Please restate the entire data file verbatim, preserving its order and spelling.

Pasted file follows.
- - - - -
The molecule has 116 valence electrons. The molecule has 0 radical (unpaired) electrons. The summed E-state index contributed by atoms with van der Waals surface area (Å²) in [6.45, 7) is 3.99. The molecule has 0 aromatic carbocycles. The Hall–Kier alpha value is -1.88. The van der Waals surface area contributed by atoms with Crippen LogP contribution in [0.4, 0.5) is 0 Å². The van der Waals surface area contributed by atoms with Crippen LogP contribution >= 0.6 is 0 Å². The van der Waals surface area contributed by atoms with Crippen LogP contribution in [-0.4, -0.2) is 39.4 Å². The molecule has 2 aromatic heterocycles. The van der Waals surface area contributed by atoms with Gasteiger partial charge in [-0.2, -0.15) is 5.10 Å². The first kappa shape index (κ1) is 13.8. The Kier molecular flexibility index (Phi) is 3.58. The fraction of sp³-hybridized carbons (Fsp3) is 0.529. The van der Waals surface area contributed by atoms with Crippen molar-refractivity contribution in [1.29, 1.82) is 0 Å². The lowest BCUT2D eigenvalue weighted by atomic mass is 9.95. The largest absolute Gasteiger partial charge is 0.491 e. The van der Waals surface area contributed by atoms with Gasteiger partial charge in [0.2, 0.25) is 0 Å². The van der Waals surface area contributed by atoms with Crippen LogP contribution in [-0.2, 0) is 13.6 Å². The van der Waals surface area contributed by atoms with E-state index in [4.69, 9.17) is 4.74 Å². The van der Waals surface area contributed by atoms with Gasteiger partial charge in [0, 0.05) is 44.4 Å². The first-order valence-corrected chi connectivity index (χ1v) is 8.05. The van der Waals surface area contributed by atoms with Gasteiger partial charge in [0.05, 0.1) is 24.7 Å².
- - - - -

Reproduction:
The molecule has 116 valence electrons. The molecule has 0 radical (unpaired) electrons. The summed E-state index contributed by atoms with van der Waals surface area (Å²) in [6.45, 7) is 3.99. The molecule has 0 aromatic carbocycles. The Hall–Kier alpha value is -1.88. The van der Waals surface area contributed by atoms with Crippen LogP contribution in [0.4, 0.5) is 0 Å². The van der Waals surface area contributed by atoms with Crippen LogP contribution >= 0.6 is 0 Å². The van der Waals surface area contributed by atoms with Crippen LogP contribution in [-0.4, -0.2) is 39.4 Å². The molecule has 2 aromatic heterocycles. The van der Waals surface area contributed by atoms with Gasteiger partial charge in [-0.2, -0.15) is 5.10 Å². The first kappa shape index (κ1) is 13.8. The Kier molecular flexibility index (Phi) is 3.58. The fraction of sp³-hybridized carbons (Fsp3) is 0.529. The van der Waals surface area contributed by atoms with Crippen molar-refractivity contribution in [1.29, 1.82) is 0 Å². The lowest BCUT2D eigenvalue weighted by atomic mass is 9.95. The largest absolute Gasteiger partial charge is 0.491 e. The van der Waals surface area contributed by atoms with Gasteiger partial charge in [0.2, 0.25) is 0 Å². The van der Waals surface area contributed by atoms with Crippen LogP contribution in [-0.2, 0) is 13.6 Å². The van der Waals surface area contributed by atoms with E-state index in [4.69, 9.17) is 4.74 Å². The van der Waals surface area contributed by atoms with Gasteiger partial charge in [0, 0.05) is 44.4 Å². The first-order valence-corrected chi connectivity index (χ1v) is 8.05. The van der Waals surface area contributed by atoms with Gasteiger partial charge in [0.05, 0.1) is 24.7 Å².